I remember as well that when we added a third generation - Duff s son - to the core family of the original story and realized that Duff might pick him up at the end, I said: That ll get to everybody! Some cunning was clearly at work. I further remember a moment of triumph when we looked at the first cut. The industry had a saying that if you have a good - that is, effective - ending, the audience will forgive you a great deal, and leave emotionally satisfied. When I saw the ending in place, I knew we had a working movie. While we were shooting the last scene, Ivan - who asked for very few line changes - did not want to say: Baby, I feel so free inside. Since we don t see his face when he speaks, I could tell him, and mean it, that we would decide on using or dropping the line in the cutting room. To my great regret, it remained in the film. I find it painfully embarrassing, though I ve met people - all, I believe, white - who said it was their favorite line.
Ivan and Abbey are not only more beautiful than most of us, but the figures they play are more beautiful on the inside - clean, clear, and uncontradicted, not riven by the doubts and inner conflicts that trouble so many. Like the heroes and heroines of popular stories, Duff and Josie reflect the way we would like to see ourselves, reacting to every situation in a way we understand perfectly. We can always identify with them; in today s entertainment lingo, they are one hundred percent relatable. The script was brave enough to let Duff push his pregnant wife to the floor and perceptive enough to show where the violence originated. But it never has him do any real wrong; neither Josie nor he make a single bad move. They do exactly what we would like to see ourselves doing under the circumstances. Duff is a popular hero who happens to be black. If he had been white, Paul Newman might have played him.

Since Bob could shoot and I had some experience working with actors, he became the cameraman and I the director. But I never said print without turning to him to make sure he felt as I did about the take. Without his and the actors confidence in the work there was no way I could have done it. I have been criticized for the tight control I exercise over actors - not only on Nothing But a Man but on all my films. In part, no doubt, this has its source in anxiety, but on the first film it seemed justified by needing to turn a few experienced performers and a large group of nonprofessionals into an ensemble. There was at the time barely any work for African American actors, and our cast included men and women who made their living as dry cleaners, bartenders, social workers, and high school teachers - some of whom had always wanted to act, and others who looked and sounded right and were willing to join us.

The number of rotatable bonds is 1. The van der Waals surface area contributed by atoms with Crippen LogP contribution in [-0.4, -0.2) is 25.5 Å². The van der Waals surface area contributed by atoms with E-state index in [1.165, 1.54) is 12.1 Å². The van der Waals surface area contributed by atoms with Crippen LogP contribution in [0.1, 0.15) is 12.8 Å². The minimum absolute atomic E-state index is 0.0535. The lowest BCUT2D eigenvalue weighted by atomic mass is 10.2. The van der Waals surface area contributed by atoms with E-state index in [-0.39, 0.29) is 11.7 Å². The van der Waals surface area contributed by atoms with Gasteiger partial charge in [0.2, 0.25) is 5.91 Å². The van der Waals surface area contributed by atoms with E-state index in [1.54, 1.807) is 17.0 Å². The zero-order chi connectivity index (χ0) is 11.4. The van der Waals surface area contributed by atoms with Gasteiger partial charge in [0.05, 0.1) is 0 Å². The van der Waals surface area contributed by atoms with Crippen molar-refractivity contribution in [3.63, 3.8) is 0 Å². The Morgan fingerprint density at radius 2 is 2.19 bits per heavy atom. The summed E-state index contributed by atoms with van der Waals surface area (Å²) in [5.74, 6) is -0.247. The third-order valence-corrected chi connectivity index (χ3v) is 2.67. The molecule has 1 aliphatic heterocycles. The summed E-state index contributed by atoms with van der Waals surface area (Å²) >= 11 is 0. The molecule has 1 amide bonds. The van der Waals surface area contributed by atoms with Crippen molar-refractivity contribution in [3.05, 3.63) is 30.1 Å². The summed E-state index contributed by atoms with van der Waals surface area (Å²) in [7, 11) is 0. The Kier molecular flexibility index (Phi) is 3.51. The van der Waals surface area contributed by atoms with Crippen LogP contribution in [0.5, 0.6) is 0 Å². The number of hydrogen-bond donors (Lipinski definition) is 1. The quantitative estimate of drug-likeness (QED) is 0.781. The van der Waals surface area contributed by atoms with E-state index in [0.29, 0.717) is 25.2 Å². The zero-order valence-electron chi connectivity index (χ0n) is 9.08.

The person who made it possible for me with my limited experience to direct actors was a man of the German theater at the boarding school where I spent the Second World War. He stoked the boiler, did the heavy work in the garden, and directed our plays. I had the good fortune of witnessing how - with infinite patience and persistence - he managed to get performances from children who were not the least bit interested in acting. Refusing to settle for anything less than the best we could do, he succeeded in making an ensemble out of our motley crew. His casting was uncanny, with girls frequently in the parts of men, and the performances he got from us were persuasive; during one production, we were startled to see adults in the audience weeping. It was this man who showed me a way of working. The slow, painstaking process he had used prompted me to spend three weeks with Julius Harris, often three or four hours a day, working on key moments in the script before we did his screen test. When Charles Gordone - whose name was unaccountably and inexcusably left out of the credits - introduced us to him, Julius was a male nurse - a deeply empathetic human being, who had seen a great deal of suffering and fully understood the part of Duff s father. I remember several occasions when his work on the set astounded the other actors. Without being aware of the discipline involved, he had turned himself into a method actor.
Since I am not a professional director and have never directed anything I didn t write, I invariably have a very specific picture of the way scenes should play. This is both useful and a limitation. It can certainly be hard on performers, who may well feel their own contributions are limited. But neither Ivan nor Abbey complained at the time, and Julius didn t feel hemmed in. They seemed completely comfortable with our approach and interpretations.